Given his defensive background, new Tampa Bay head coach Greg Schiano is paying especially close attention to an overhauled unit that yielded 31 points and 394 yards per game last season.
Ronde Barber is shifting to safety after 15 NFL seasons at corner and the Bucs are likely to feature at least four new defensive starters when Carolina arrives for the Sept. 9 season opener.
Roy Miller is competing with Amobi Okoye at defensive tackle to replace Brian Price and free-agent pickup Eric Wright figures to open at corner opposite Aqib Talib. First-round pick Mark Barron will start at safety and rookie Lavonte David is likely to open at weak-side linebacker.
"I believe the front four sets the tone for your defense,'' Schiano said after Monday's practice. "Linebackers are important. I played the position and I love the position, but at the end of the day, the front four is the key. They make everything else go.''
One feature of Monday's practice was an individual pass rush drill that matched one defensive lineman against a blocker.
Right DE Adrian Clayborn, who led Tampa Bay with 7.5 sacks as a rookie last season, repeatedly gained the edge against LT Demar Dotson, who is filling in for injured Donald Penn (calf). DT Gerald McCoy displayed impressive burst and determination while going up against mammoth LG Carl Nicks.
The secondary is becoming a cohesive unit early in camp, Schiano said.
"They're working hard,'' said Schiano, who played linebacker in high school and at Bucknell. "At that position, you have to cover the best athletes in the game, and they know where they're going and we don't. As a secondary, I think it takes the longest to gel, but they are working their tails off and to have Ronde back there is a blessing.''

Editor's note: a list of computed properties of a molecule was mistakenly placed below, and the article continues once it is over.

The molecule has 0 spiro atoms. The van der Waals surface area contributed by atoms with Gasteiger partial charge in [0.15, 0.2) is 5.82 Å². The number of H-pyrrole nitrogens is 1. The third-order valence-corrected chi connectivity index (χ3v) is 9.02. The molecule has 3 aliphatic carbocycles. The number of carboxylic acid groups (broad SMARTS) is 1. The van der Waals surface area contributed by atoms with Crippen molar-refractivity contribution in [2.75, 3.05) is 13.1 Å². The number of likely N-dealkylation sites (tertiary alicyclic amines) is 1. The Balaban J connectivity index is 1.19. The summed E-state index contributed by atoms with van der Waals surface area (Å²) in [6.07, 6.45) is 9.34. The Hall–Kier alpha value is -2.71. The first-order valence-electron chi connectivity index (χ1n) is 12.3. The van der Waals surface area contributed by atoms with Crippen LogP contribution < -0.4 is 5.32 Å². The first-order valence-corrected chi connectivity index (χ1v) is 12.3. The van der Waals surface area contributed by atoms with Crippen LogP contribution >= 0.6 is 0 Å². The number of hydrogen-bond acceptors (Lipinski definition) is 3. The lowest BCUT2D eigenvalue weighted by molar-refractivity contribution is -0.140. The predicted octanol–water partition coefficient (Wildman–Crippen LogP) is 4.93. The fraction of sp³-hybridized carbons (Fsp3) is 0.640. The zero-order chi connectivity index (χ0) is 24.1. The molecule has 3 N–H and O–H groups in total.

Center of attention
Jeremy Zuttah, who played for Schiano at Rutgers, has finally found a permanent home as he replaces veteran Jeff Faine at center.
Zuttah's versatility has helped him fill in for injured players across the offensive line, but the Bucs decided his best position is anchoring a front that features Pro Bowl players in Penn, Nicks and Davin Joseph.
"Jeremy's very intelligent and he can learn things very quickly,'' Schiano said. "With all the different blitz looks you get in this day and age of football, you really need someone who understands concepts. You're going to get new looks, but if your center can identify and communicate, it kind of calms everyone down.''
Getting after it
Practicing in pads might add sweat and strain to training camp, but Bucs players welcome the chance to channel their aggression.
"We call it Hollywood football,'' RT Jeremy Trueblood said of practicing without pads. "It's fake; it's not real football. It's alright for the guys who catch and run the football, but it's not real football for us.''
When the pads came on for the second consecutive day, OLB Quincy Black capitalized with a few jarring hits.
"It's more of an attacking scheme we're using this year,'' said Black, who finished with 75 tackles last season. "It's not as much reading. It's more get up and go and everything else falls into place.''
Meet and greet
The Bucs have added some FanFest elements before Saturday's night practice at Raymond James Stadium. The doors open at 4 p.m. and all Buccaneers players will be available for an autograph session in the main concourse.
Parking and admittance to the stadium are free and there will be a fireworks display after the 150-minute practice.
WR Arrelious Benn, still sidelined by a knee injury, cheered on his teammates at Monday's practice, which was closed to the public. …David, a second-round pick out of Nebraska, has earned the nickname "Flash'' among teammates for his outstanding speed and quickness.